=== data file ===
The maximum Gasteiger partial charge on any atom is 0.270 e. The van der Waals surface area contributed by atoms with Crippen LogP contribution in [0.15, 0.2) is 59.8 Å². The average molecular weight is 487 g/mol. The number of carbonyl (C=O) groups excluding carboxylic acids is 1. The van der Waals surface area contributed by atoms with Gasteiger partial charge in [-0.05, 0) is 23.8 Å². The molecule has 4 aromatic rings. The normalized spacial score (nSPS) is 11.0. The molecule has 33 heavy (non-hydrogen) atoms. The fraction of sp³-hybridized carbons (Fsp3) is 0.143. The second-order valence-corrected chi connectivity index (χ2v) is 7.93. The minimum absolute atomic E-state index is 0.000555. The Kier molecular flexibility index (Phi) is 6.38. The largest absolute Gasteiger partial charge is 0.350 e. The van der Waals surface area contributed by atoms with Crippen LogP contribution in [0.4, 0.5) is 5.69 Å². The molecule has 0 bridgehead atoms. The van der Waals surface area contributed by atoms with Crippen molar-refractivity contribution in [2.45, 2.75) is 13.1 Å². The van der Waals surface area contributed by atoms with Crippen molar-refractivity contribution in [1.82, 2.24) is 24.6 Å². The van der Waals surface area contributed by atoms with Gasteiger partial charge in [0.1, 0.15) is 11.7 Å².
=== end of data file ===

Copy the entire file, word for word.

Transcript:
The maximum Gasteiger partial charge on any atom is 0.270 e. The van der Waals surface area contributed by atoms with Crippen LogP contribution in [0.15, 0.2) is 59.8 Å². The average molecular weight is 487 g/mol. The number of carbonyl (C=O) groups excluding carboxylic acids is 1. The van der Waals surface area contributed by atoms with Gasteiger partial charge in [-0.05, 0) is 23.8 Å². The molecule has 4 aromatic rings. The normalized spacial score (nSPS) is 11.0. The molecule has 33 heavy (non-hydrogen) atoms. The fraction of sp³-hybridized carbons (Fsp3) is 0.143. The second-order valence-corrected chi connectivity index (χ2v) is 7.93. The minimum absolute atomic E-state index is 0.000555. The Kier molecular flexibility index (Phi) is 6.38. The largest absolute Gasteiger partial charge is 0.350 e. The van der Waals surface area contributed by atoms with Crippen LogP contribution in [0.4, 0.5) is 5.69 Å². The molecule has 0 bridgehead atoms. The van der Waals surface area contributed by atoms with Crippen molar-refractivity contribution in [2.45, 2.75) is 13.1 Å². The van der Waals surface area contributed by atoms with Crippen molar-refractivity contribution in [1.82, 2.24) is 24.6 Å². The van der Waals surface area contributed by atoms with Gasteiger partial charge in [0.1, 0.15) is 11.7 Å².